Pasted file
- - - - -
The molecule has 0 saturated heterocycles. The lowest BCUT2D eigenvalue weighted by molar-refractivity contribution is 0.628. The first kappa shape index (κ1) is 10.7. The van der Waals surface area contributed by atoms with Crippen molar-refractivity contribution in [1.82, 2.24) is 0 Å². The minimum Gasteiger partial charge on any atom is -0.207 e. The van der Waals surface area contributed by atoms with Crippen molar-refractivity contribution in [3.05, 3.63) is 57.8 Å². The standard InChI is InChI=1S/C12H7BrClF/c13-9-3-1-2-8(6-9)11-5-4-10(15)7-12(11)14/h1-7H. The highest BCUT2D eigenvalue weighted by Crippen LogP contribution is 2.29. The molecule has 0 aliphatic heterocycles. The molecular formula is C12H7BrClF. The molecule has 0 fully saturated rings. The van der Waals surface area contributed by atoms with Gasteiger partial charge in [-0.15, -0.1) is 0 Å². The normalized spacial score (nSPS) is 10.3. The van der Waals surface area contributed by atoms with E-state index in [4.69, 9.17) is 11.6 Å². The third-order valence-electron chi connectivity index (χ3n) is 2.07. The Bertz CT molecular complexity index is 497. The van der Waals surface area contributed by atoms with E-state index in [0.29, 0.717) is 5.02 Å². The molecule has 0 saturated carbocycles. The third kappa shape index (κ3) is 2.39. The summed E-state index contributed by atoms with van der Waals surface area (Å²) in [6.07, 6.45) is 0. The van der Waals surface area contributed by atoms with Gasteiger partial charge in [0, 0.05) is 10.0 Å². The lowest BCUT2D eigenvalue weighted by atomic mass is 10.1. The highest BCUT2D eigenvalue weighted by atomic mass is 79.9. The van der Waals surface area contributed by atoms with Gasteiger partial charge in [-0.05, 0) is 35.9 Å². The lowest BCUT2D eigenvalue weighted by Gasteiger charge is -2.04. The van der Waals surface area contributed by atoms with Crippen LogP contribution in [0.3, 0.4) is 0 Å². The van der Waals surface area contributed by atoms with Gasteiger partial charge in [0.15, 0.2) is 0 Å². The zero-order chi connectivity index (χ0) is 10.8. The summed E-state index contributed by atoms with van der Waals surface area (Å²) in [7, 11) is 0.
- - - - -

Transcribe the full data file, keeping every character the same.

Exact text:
The molecule has 0 saturated heterocycles. The lowest BCUT2D eigenvalue weighted by molar-refractivity contribution is 0.628. The first kappa shape index (κ1) is 10.7. The van der Waals surface area contributed by atoms with Crippen molar-refractivity contribution in [1.82, 2.24) is 0 Å². The minimum Gasteiger partial charge on any atom is -0.207 e. The van der Waals surface area contributed by atoms with Crippen molar-refractivity contribution in [3.05, 3.63) is 57.8 Å². The standard InChI is InChI=1S/C12H7BrClF/c13-9-3-1-2-8(6-9)11-5-4-10(15)7-12(11)14/h1-7H. The highest BCUT2D eigenvalue weighted by Crippen LogP contribution is 2.29. The molecule has 0 aliphatic heterocycles. The molecular formula is C12H7BrClF. The molecule has 0 fully saturated rings. The van der Waals surface area contributed by atoms with Gasteiger partial charge in [-0.15, -0.1) is 0 Å². The normalized spacial score (nSPS) is 10.3. The van der Waals surface area contributed by atoms with E-state index in [4.69, 9.17) is 11.6 Å². The third-order valence-electron chi connectivity index (χ3n) is 2.07. The Bertz CT molecular complexity index is 497. The van der Waals surface area contributed by atoms with E-state index in [0.29, 0.717) is 5.02 Å². The molecule has 0 saturated carbocycles. The third kappa shape index (κ3) is 2.39. The summed E-state index contributed by atoms with van der Waals surface area (Å²) in [6.07, 6.45) is 0. The van der Waals surface area contributed by atoms with Gasteiger partial charge in [0, 0.05) is 10.0 Å². The lowest BCUT2D eigenvalue weighted by atomic mass is 10.1. The highest BCUT2D eigenvalue weighted by atomic mass is 79.9. The van der Waals surface area contributed by atoms with Gasteiger partial charge in [-0.05, 0) is 35.9 Å². The lowest BCUT2D eigenvalue weighted by Gasteiger charge is -2.04. The van der Waals surface area contributed by atoms with Crippen LogP contribution in [0.3, 0.4) is 0 Å². The van der Waals surface area contributed by atoms with Gasteiger partial charge in [0.15, 0.2) is 0 Å². The zero-order chi connectivity index (χ0) is 10.8. The summed E-state index contributed by atoms with van der Waals surface area (Å²) in [7, 11) is 0.